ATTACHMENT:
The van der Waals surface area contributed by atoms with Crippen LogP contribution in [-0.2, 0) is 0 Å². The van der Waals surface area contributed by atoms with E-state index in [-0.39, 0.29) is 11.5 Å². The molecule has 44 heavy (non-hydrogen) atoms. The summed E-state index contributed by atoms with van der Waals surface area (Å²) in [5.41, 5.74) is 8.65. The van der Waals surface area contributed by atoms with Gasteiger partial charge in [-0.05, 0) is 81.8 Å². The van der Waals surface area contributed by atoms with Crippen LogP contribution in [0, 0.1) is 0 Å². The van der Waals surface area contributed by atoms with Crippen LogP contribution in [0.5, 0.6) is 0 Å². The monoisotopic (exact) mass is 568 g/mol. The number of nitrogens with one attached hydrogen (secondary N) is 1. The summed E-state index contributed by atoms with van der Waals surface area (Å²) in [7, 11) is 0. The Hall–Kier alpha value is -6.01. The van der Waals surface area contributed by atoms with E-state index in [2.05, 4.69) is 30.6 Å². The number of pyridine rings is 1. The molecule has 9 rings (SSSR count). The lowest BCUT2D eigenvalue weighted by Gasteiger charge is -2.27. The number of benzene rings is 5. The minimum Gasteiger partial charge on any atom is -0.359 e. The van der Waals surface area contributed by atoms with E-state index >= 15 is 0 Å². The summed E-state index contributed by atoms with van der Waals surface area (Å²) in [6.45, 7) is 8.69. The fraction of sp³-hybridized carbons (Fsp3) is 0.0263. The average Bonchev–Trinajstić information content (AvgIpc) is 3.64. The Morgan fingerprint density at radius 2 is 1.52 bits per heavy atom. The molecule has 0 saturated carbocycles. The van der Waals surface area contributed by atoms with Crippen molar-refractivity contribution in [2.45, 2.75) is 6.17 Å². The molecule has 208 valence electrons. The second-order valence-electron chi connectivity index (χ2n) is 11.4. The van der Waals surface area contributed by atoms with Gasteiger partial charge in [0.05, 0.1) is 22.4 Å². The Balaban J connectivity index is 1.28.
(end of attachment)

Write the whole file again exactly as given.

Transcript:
The van der Waals surface area contributed by atoms with Crippen LogP contribution in [-0.2, 0) is 0 Å². The van der Waals surface area contributed by atoms with E-state index in [-0.39, 0.29) is 11.5 Å². The molecule has 44 heavy (non-hydrogen) atoms. The summed E-state index contributed by atoms with van der Waals surface area (Å²) in [5.41, 5.74) is 8.65. The van der Waals surface area contributed by atoms with Gasteiger partial charge in [-0.05, 0) is 81.8 Å². The van der Waals surface area contributed by atoms with Crippen LogP contribution in [0, 0.1) is 0 Å². The van der Waals surface area contributed by atoms with Crippen LogP contribution in [0.5, 0.6) is 0 Å². The monoisotopic (exact) mass is 568 g/mol. The number of nitrogens with one attached hydrogen (secondary N) is 1. The summed E-state index contributed by atoms with van der Waals surface area (Å²) in [7, 11) is 0. The Hall–Kier alpha value is -6.01. The van der Waals surface area contributed by atoms with E-state index in [2.05, 4.69) is 30.6 Å². The number of pyridine rings is 1. The molecule has 9 rings (SSSR count). The lowest BCUT2D eigenvalue weighted by Gasteiger charge is -2.27. The number of benzene rings is 5. The minimum Gasteiger partial charge on any atom is -0.359 e. The van der Waals surface area contributed by atoms with E-state index >= 15 is 0 Å². The summed E-state index contributed by atoms with van der Waals surface area (Å²) in [6.45, 7) is 8.69. The fraction of sp³-hybridized carbons (Fsp3) is 0.0263. The average Bonchev–Trinajstić information content (AvgIpc) is 3.64. The Morgan fingerprint density at radius 2 is 1.52 bits per heavy atom. The molecule has 0 saturated carbocycles. The van der Waals surface area contributed by atoms with Crippen molar-refractivity contribution in [2.45, 2.75) is 6.17 Å². The molecule has 208 valence electrons. The second-order valence-electron chi connectivity index (χ2n) is 11.4. The van der Waals surface area contributed by atoms with Gasteiger partial charge in [0.05, 0.1) is 22.4 Å². The Balaban J connectivity index is 1.28.